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How to get started with interval training

 

You are used to always running at the same speed and at the same pace and that's great! But if you want to keep on making progress, now is the time for you to go one step further.

 

What is interval training?

In addition to your stamina and endurance, which you work on regularly during your sessions, here's a new exercise: "interval training". The idea is simple: it involves alternating periods of fast running with slower ones. With this form of training, you will be able to run faster, including during long runs (endurance).

To develop your ability to run faster, you will be trying to increase your "MAS" (Maximal Aerobic Speed). To improve your MAS, you must start with short interval training, later followed by long interval training (more "fast run" time) which allows you to use a higher percentage of MAS.

It's the combination of these two forms of interval training that will allow you to push yourself further and help you improve your running speed. Those who race, particularly on roads, will also have an interest in not neglecting their specific speeds (average pace to keep to throughout the run).

For example, a runner who wants to do 10 km in 46 minutes (about 13 km/h) should do interval training sessions at a specific pace of 13 km/h, in order to accustom his body to be as comfortable as possible at this speed. This same runner would have a different specific speed if he wanted to train for a half marathon. He could aim for a time of 1:45, averaging 12 km/h, which would then become his specific speed for a half marathon. And so on, depending on the distance you are planning to run. The same runner therefore has several specific speeds depending on the distance he is preparing for, which he will have to work on and learn to master during his training.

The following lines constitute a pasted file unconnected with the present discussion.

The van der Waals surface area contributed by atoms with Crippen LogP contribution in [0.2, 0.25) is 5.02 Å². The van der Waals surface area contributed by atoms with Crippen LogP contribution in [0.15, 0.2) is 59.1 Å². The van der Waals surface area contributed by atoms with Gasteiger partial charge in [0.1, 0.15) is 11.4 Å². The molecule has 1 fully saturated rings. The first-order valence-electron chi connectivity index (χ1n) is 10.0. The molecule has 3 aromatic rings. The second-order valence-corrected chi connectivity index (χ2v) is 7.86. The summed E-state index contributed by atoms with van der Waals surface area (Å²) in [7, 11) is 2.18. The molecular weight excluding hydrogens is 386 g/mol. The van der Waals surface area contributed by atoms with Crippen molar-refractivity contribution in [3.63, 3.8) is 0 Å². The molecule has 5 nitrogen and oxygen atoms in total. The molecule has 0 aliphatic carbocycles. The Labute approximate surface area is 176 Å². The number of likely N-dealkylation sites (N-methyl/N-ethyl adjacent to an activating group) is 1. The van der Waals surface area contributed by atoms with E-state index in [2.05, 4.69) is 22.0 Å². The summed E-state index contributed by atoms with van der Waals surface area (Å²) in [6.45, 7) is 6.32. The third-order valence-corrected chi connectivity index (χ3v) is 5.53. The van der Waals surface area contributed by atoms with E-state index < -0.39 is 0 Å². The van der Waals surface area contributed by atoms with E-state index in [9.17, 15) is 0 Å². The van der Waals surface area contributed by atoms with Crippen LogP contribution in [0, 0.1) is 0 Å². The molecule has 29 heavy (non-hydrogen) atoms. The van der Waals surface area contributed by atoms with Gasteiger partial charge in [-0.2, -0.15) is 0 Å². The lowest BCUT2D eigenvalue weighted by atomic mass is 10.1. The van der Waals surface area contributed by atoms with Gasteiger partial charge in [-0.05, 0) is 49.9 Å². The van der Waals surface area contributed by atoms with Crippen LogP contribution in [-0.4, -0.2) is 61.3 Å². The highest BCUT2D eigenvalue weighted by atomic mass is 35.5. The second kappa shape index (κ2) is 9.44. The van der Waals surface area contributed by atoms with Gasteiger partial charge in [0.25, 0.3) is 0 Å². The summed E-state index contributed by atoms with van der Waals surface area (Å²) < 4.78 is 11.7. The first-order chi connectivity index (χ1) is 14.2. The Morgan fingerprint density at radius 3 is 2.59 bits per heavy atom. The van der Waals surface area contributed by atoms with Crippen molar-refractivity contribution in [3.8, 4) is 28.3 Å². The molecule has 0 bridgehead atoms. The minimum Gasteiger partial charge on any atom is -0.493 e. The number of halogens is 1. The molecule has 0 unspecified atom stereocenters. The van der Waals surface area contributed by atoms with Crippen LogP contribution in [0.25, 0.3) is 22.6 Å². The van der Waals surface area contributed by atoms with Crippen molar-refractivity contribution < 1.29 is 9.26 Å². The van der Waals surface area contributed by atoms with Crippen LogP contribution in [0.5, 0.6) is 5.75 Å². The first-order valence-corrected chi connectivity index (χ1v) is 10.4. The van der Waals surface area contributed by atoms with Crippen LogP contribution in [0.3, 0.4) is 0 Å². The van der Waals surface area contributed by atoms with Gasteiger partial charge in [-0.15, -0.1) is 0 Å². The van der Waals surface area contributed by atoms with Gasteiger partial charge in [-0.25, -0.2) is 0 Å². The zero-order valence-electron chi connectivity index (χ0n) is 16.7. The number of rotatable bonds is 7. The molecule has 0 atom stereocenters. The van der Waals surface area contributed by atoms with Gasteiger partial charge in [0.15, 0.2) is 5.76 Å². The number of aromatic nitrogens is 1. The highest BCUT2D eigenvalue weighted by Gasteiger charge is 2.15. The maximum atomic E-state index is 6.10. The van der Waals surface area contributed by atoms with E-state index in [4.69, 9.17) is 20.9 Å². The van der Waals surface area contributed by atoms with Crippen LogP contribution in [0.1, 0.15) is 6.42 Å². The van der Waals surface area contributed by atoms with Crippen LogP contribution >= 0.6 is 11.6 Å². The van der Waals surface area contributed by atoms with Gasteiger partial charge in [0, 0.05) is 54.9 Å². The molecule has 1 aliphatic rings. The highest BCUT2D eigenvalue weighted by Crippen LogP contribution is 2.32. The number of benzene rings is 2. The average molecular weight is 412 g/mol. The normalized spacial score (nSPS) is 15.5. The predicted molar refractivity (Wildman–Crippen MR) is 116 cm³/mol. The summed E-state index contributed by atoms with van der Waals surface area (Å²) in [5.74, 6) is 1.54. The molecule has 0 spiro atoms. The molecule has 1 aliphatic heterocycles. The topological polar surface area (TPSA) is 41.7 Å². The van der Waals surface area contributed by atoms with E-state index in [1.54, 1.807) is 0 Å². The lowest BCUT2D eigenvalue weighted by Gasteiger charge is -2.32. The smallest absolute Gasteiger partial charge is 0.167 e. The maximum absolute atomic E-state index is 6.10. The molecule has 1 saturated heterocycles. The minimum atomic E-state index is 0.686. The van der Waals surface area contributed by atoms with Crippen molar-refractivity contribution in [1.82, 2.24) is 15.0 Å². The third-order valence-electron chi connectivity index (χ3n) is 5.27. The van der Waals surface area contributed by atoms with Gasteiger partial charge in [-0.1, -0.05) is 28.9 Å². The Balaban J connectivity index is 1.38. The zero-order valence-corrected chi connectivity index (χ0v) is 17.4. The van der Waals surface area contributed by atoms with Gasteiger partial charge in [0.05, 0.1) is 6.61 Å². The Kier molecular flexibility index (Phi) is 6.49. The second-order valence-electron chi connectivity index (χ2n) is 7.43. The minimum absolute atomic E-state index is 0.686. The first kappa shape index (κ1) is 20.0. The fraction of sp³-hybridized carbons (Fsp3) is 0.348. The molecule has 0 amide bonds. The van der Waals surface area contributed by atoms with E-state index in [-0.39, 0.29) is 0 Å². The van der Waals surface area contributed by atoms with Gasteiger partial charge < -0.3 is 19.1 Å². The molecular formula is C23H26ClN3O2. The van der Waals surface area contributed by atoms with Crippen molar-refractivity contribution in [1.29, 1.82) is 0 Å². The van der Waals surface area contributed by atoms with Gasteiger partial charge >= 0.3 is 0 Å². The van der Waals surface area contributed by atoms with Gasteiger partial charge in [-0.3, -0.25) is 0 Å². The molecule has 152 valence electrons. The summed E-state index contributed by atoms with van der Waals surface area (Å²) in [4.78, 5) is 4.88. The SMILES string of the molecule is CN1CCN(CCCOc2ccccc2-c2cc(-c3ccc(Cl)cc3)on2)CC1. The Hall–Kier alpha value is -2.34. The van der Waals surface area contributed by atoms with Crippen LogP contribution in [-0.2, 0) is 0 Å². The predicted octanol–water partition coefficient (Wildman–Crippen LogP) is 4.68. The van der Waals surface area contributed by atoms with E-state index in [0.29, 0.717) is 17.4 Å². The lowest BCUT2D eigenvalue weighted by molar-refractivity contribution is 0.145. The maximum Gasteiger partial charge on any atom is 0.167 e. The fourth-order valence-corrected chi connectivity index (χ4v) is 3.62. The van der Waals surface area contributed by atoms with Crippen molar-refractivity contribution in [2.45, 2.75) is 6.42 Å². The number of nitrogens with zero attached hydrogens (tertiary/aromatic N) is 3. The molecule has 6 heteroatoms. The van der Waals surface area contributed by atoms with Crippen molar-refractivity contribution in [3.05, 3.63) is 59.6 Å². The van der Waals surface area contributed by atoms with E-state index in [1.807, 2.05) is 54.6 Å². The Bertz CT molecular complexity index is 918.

How to do interval training

An interval training session is still divided into 3 parts:

- The warm up of around 20 minutes for stamina (jogging pace)

- The heart of the session (see different sessions below)

Experienced runners will precede interval training exercises with GPP (General Physical Preparedness), i.e.: knee ups, heel ups, straight-leg kickouts, jumps, side shuffle, etc.

- The cool down of around 10 minutes, eliminating the waste products produced by the muscles during exercise (lactic acid) and helping you recover.

 

Some examples of interval training sessions

You are going to alternate between fast and slow running, either on a track with distance exercises (200m, 400m, 1000m, etc.), or on a road or in the countryside, where you will work in terms of running time (30 seconds, 1 minute, 2 minutes, 4 minutes, etc.).

Here are a few ideas for sessions depending on your level. They are divided into two:

- beginner runners (who want to improve their speed and stamina)

- experienced runners (who want to improve their race times).

 

Beginner runner

Experienced runner (less than 40 minutes for 10 km)

10 x 200m fast and 100m of recovery

2 x (8 x 200m r = 40s) R = 2’ between sets

12 x 30’ and 30’ of recovery

2 x (10 x 30s-30s) R = 2’ between sets

6 x 400m and 200m recovery

10 x 400m Recovery = 1’

8 x 1’ and recovery 1’

10 x 1’30 Recovery 1’

3 x 800m recovery 400m

6 x 800m R = 1’30

3 x 3’ recovery 1’30

7 x 3’ R = 1’30

3 x 1000m recovery 400m

5 x 1000m R= 2’

3 x 5’ recovery 2’30

5 x 4’ R = 2’

2 x 2000m recovery 600m

3000m-2000m-1000m R = 2’30

Be sure to wear appropriate clothing. During the warm up you should stay covered up and for interval training you will need ease of movement and to be able to quickly expel heat. Opt for lighter shoes than those you use for long endurance training runs (where you need greater cushioning).

 

Enjoy interval training!

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